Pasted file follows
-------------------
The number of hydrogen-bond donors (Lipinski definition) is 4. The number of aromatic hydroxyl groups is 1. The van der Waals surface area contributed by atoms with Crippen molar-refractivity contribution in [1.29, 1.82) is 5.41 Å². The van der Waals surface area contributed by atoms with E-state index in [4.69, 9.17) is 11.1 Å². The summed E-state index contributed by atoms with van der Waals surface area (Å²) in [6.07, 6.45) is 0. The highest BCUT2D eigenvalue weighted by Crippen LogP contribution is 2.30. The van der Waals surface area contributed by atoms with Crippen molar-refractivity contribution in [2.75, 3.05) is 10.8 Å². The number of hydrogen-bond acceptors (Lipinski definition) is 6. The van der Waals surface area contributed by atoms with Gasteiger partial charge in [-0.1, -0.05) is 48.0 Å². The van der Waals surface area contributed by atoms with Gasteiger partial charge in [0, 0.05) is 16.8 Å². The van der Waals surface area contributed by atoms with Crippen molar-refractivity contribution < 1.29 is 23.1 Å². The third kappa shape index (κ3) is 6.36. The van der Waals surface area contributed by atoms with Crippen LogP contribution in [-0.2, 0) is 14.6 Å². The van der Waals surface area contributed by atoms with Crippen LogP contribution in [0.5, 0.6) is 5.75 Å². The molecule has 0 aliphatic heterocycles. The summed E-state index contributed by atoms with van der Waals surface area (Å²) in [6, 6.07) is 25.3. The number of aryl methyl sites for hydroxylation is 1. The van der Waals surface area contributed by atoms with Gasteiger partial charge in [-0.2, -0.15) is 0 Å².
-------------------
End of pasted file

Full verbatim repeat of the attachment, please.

The number of hydrogen-bond donors (Lipinski definition) is 4. The number of aromatic hydroxyl groups is 1. The van der Waals surface area contributed by atoms with Crippen molar-refractivity contribution in [1.29, 1.82) is 5.41 Å². The van der Waals surface area contributed by atoms with E-state index in [4.69, 9.17) is 11.1 Å². The summed E-state index contributed by atoms with van der Waals surface area (Å²) in [6.07, 6.45) is 0. The highest BCUT2D eigenvalue weighted by Crippen LogP contribution is 2.30. The van der Waals surface area contributed by atoms with Crippen molar-refractivity contribution in [2.75, 3.05) is 10.8 Å². The number of hydrogen-bond acceptors (Lipinski definition) is 6. The van der Waals surface area contributed by atoms with Gasteiger partial charge in [-0.1, -0.05) is 48.0 Å². The van der Waals surface area contributed by atoms with Gasteiger partial charge in [0, 0.05) is 16.8 Å². The van der Waals surface area contributed by atoms with Crippen molar-refractivity contribution < 1.29 is 23.1 Å². The third kappa shape index (κ3) is 6.36. The van der Waals surface area contributed by atoms with Crippen LogP contribution in [-0.2, 0) is 14.6 Å². The van der Waals surface area contributed by atoms with Crippen LogP contribution in [0.5, 0.6) is 5.75 Å². The molecule has 0 aliphatic heterocycles. The summed E-state index contributed by atoms with van der Waals surface area (Å²) in [6, 6.07) is 25.3. The number of aryl methyl sites for hydroxylation is 1. The van der Waals surface area contributed by atoms with Gasteiger partial charge in [-0.2, -0.15) is 0 Å².